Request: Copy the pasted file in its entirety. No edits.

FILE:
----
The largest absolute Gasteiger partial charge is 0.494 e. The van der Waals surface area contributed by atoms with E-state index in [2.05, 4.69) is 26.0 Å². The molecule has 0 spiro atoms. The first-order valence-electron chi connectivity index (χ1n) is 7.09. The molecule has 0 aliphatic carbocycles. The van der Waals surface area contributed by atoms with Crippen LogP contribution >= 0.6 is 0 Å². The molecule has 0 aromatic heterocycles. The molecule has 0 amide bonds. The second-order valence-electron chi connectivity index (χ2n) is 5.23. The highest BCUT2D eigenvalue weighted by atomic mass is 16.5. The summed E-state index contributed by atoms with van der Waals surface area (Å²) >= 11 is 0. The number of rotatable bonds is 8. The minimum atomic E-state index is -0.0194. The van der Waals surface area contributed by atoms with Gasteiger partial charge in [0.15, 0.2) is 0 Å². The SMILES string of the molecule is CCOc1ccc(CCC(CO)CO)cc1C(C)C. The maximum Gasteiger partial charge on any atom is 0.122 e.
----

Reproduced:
The largest absolute Gasteiger partial charge is 0.494 e. The van der Waals surface area contributed by atoms with E-state index in [2.05, 4.69) is 26.0 Å². The molecule has 0 spiro atoms. The first-order valence-electron chi connectivity index (χ1n) is 7.09. The molecule has 0 aliphatic carbocycles. The van der Waals surface area contributed by atoms with Crippen LogP contribution >= 0.6 is 0 Å². The molecule has 0 aromatic heterocycles. The molecule has 0 amide bonds. The second-order valence-electron chi connectivity index (χ2n) is 5.23. The highest BCUT2D eigenvalue weighted by atomic mass is 16.5. The summed E-state index contributed by atoms with van der Waals surface area (Å²) >= 11 is 0. The number of rotatable bonds is 8. The minimum atomic E-state index is -0.0194. The van der Waals surface area contributed by atoms with Gasteiger partial charge in [0.15, 0.2) is 0 Å². The SMILES string of the molecule is CCOc1ccc(CCC(CO)CO)cc1C(C)C. The maximum Gasteiger partial charge on any atom is 0.122 e.